FTC Approves Final Rule Banning Noncompete Clauses

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The commission estimates that banning noncompete clauses will lower health care costs by up to $194 billion in the next 10 years

May 3, 2024 (ACP) -- The Federal Trade Commission (FTC) has finalized regulations that will ban noncompete clauses in employee contracts for many workers.

The American College of Physicians supported the draft FTC intent to crack down on unfair noncompete clauses, while urging the agency to explicitly include physicians and nonprofit hospitals in the final rule. ACP has also been helping members to lobby the agency along these lines. The College called on the agency to ensure that contract provisions affecting health care entities align with the ethical commitments of physicians, and not restrict physicians' actions to promote their patients' best interests.

"In recent years, the percentage of physicians who are employed has increased significantly, and with that, the number of physicians who are restricted by noncompete clauses in their employment contracts has also increased," said David Pugach, ACP vice president for governmental affairs and public policy. "It is estimated that between 35 and 45 percent of physicians in the United States have a noncompete clause of some sort in their contracts."

ACP recognizes that non-compete clauses are an attempt to balance the interests of employers and the public with the interests of the employee but believes many do not strike the right balance. Therefore, it is important to address non-competes that potentially create opportunities for employers to exploit their bargaining power and hinder innovation or prevent new businesses from starting.

In a recent interview with NBC News, former ACP President Dr. Omar Atiq said, "We have seen these noncompetes increase exponentially over the last several years, and it really goes against the very ethos of medicine. It takes a while for physicians to start really knowing their patient, not just the disease for which they come, but the patient themselves, and to just sever that relationship is a big blow."

Many noncompete clauses will become void when the new regulations go into effect 120 days after they are published in the Federal Register unless a court blocks the process. There are exceptions for some nonprofit organizations and for senior executives, whose existing noncompete clauses can remain in place. These executives are defined as those who make more than $151,164 per year and are in policymaking positions.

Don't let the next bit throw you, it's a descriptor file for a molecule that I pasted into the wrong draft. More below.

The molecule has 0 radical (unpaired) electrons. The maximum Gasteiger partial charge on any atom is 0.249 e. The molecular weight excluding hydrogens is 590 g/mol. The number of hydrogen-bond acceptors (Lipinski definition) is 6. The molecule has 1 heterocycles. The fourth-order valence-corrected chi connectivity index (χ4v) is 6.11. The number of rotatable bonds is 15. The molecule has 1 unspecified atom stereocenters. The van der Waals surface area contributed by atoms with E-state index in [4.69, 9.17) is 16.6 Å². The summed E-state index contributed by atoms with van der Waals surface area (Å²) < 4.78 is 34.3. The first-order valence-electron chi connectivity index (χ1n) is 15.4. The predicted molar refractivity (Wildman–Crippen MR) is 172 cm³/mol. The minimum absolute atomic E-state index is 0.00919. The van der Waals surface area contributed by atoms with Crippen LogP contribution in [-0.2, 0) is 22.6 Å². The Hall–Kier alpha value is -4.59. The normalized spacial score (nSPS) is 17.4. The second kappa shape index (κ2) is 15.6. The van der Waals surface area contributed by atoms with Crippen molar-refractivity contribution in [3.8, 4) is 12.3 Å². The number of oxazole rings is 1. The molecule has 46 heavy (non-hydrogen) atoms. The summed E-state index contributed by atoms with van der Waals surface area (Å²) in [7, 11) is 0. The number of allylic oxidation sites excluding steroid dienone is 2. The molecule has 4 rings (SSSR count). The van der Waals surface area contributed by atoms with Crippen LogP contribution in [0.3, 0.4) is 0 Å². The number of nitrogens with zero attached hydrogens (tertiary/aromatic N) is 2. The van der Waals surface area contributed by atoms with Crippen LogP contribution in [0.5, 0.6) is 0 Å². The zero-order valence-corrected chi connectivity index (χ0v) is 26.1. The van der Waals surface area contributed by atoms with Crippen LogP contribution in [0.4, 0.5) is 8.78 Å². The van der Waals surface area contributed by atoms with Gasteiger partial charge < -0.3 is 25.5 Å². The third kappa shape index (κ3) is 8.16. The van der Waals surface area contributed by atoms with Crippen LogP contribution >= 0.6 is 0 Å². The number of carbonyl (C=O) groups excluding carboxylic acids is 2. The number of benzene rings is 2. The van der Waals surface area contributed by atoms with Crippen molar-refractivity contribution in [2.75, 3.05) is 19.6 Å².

"Noncompete clauses keep wages low, suppress new ideas and rob the American economy of dynamism, including from the more than 8,500 new startups that would be created a year once noncompetes are banned," said FTC Chair Lina M. Khan in a statement. "The FTC's final rule to ban noncompetes will ensure Americans have the freedom to pursue a new job, start a new business or bring a new idea to market."

The FTC estimates that the new regulations will lower health care costs by as much as $194 billion during the next 10 years.

As Pugach explained, "For a number of years, there has been a trend of consolidation and mergers of health care employers. This creates a potential dynamic with both fewer employment options for physicians and fewer options for patients seeking care. Physicians with noncompetes can be forced to leave a geographic area if they want to change their employment, worsening existing physician workforce shortages."

In comments submitted regarding the proposed rule in March 2023, ACP emphasized the importance of accounting for nonprofit health care organizations in the final rule. "We noted that as of 2021, 58 percent of hospitals were nonprofit, 24 percent were for-profit and 18 percent were government-owned, [according to KFF data]. We called on the FTC to clarify how this rule will impact nonprofit health care organizations," Pugach said.

In the final regulations, the FTC acknowledges that it does not have jurisdiction over nonprofits. However, the agency notes that some entities that are tax-exempt may still fall under the agency's jurisdiction. "ACP staff is in the process of reviewing and analyzing the rule to better understand the threshold for the rule applying to nonprofits," Pugach said. "It is also quite likely that this question will ultimately be decided in court, as some business groups have already stated their intention to file suit."

Pugach noted that ACP had been growing increasingly concerned by delays in the finalizing of the rule. "We initiated a grassroots alert to facilitate internal medicine physician messages to the FTC chair, calling for the rule to be finalized and include nonprofits," he said.

During a single week in April 2024 prior to the FTC announcement of the regulations, more than 360 ACP members sent messages to the FTC in support of the rule being finalized. Prior to that, nearly 250 ACP members submitted comments regarding the proposed rule.

"Now that the noncompete rule has been finalized, ACP will develop informational resources for our members and monitor any additional guidance that is issued, especially pertaining to nonprofits or 'senior executives' as defined by the rule," Pugach said. "We will also track any litigation relating to the rule."

Members with employment contracts can assist by informing ACP about their experiences. "It will be helpful to know whether their employers are changing their contracting practices or suggesting that the new noncompete rule does not apply to them," Pugach said.

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